Having exhausted their grab bag of scare tactics, untruths, and misleading arguments, patent reform opponents seem finally to have grasped that their stalling is failing. One way or another, patent reform is going to happen. The only question is when and how.
However, as a last ditch effort to stop what many of their most unethical members see as the legislative equivalent of a going out of business sign, they have resorted to a rather weak final argument. “Yes, patent reform is needed,” they admit sheepishly, “but not necessarily from Congress. Leave it up to the Courts; after all, they’re already cracking down on patent trolls. Why let legislators muck up what could otherwise be a more gradual, rational process?”
Exhibit A for this argument comes from Timothy Holbrook, a Professor of Law at Emory University, who wrote a piece on precisely this topic last week at The Conversation. Quoth Holbrook:
Congress has reacted, with patent reform legislation on the verge of passing. The legislation is targeted at trolls and contains myriad provisions: creating standards for pleading a case far beyond other forms of litigation, making the loser pay in patent litigation and limiting discovery until the court has interpreted what the patent covers. There seems to be much enthusiasm for such reform, with reform bills making it out of committee in both the House and the Senate in a surprising show of bipartisanship.
Except, we don’t need it, at least not yet.
The patent system is already in the throes of dramatic change, the impact of which we are only now beginning to feel.[…]
The changes that have already taken place came from both Congress and the courts.
The Supreme Court, in particular, decided numerous cases in 2014 that could alter dramatically the ability of PAEs to operate. The court made it easier, for example, to force PAEs to pay their opponents' attorney fees when the PAE loses, making trolls' suits riskier and potentially less profitable.
Now, to give Holbrook some credit, his argument isn’t entirely wrong. There have indeed been changes that have taken place within the court system that are supposed to make patent trolling harder. And to the extent that these changes flow from the Supreme Court, they should have a nationwide effect, at least in theory.
However, arguments like Holbrook’s ignore three key factors that make legislation, not just judicial discretion, the only way to deal with trolls.
Firstly, even if the courts have started to take action against trolls (and they have), you wouldn’t be able to tell by the recent behavior of patent trolls. Holbrook dismisses a statistic that shows that 60 percent of all patent lawsuits filed in 2013 were filed by trolls. However, what he doesn’t seem to realize is that his figure is out of date. So far this year, patent trolls account for 70 percent of patent lawsuits, according to data from the RPX Network. Not only that, but the numbers of these lawsuits have even increased month by month compared with last year. Granted, trolls might be doing this out of panic that their model might soon be extinct, but that hardly does anything for the people being targeted with even more frivolous lawsuits right now. Holbrook would no doubt say that this is a function of legal changes taking time to percolate through the system, but how much legal extortion are we willing to tolerate while those changes percolate, if a single bill could cut it off at the knees this instant?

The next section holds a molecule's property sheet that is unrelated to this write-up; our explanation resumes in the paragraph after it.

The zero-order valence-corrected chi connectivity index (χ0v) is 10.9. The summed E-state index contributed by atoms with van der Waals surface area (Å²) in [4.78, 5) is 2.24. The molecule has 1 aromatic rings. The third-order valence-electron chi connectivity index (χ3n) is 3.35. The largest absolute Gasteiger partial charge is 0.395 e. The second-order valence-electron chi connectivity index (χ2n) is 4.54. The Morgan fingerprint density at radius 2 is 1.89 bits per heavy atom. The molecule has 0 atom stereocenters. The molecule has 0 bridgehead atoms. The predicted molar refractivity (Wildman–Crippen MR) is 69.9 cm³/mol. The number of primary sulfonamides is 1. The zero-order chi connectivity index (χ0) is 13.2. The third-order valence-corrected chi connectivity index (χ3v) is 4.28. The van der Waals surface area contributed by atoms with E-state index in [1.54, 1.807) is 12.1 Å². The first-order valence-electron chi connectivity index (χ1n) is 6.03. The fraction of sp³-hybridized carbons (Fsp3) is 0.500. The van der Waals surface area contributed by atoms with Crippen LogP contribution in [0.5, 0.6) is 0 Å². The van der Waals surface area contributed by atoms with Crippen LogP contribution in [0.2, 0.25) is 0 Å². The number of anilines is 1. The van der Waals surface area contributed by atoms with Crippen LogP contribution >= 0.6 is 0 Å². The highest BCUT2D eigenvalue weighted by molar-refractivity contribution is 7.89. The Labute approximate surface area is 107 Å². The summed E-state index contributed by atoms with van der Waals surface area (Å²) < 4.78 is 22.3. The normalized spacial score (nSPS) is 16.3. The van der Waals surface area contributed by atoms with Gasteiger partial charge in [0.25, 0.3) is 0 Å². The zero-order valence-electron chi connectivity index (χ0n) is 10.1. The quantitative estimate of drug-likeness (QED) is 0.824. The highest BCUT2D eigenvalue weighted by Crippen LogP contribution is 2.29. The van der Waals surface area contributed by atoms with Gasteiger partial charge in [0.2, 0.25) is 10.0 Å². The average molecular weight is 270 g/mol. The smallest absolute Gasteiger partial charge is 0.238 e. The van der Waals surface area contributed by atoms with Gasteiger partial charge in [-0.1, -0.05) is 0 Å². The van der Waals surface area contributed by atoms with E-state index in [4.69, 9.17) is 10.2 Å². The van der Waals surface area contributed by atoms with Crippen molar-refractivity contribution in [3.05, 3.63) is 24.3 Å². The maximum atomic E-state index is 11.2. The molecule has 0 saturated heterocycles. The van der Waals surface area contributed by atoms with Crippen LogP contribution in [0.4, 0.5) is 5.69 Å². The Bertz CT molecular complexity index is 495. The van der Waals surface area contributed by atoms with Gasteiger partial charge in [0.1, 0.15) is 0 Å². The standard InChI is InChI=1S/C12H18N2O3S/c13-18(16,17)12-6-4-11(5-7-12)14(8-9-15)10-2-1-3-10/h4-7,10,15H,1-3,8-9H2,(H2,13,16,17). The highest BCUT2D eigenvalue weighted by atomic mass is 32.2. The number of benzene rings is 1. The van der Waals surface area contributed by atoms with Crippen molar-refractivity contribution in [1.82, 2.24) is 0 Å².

Secondly, what Holbrook doesn’t seem to realize is that the “percolating” he’s talking about has already happened nearly everywhere, yet patent lawsuits continue to balloon. Why? Because the problem isn’t so much that a bunch of courts are behind the times, as that one specific court is. I refer to a single federal district court in East Texas, which is where most troll lawsuits end up being filed, due to the exceedingly anti-defendant practices of its presiding judge. In fact, according to Ars Technica, that judge’s practices arguably fly in the face of a Supreme Court decision that Holbrook himself cites as one that is supposed to stop abusive patent litigation. Granted, these decisions can (and have) been appealed, but again, how much time do appellate courts have to waste telling one rogue East Texas judge to do his job, if legislation could solve the problem now?
Thirdly, Holbrook frets that universities and inventors might end up inadvertent targets of patent reform. But this, too, is false. The reason universities don’t like the concept is not because their own patent lawsuits would fail, but because they often make a killing selling their patents to troll companies! It’s understandable that universities (like the one that employs Holbrook) might not want to stop the troll gravy train, but that’s no reason to let them scare us out of the concept.
As for inventors, as the Electronic Frontier Foundation points out, some provisions of the most popular patent reform bill currently outstanding in the House, the Innovation Act, actually make challenging patents harder in precisely a way that would favor small businesses and inventors. So not only can legislation target the most abusive actors without having spillover effects: the most recent version already does.
The fact is that, with hundreds of troll lawsuits being filed every month to extort money from America’s innovative giants – companies like Google, Apple, and Facebook – a slow, gradual procession of court decisions cannot solve this rapidly spreading epidemic. It needs to be cut out at the roots. Holbrook’s argument no doubt comes in good faith, but its inaccuracy and excessive caution prevent its being taken as anything but a last ditch defense of a broken system.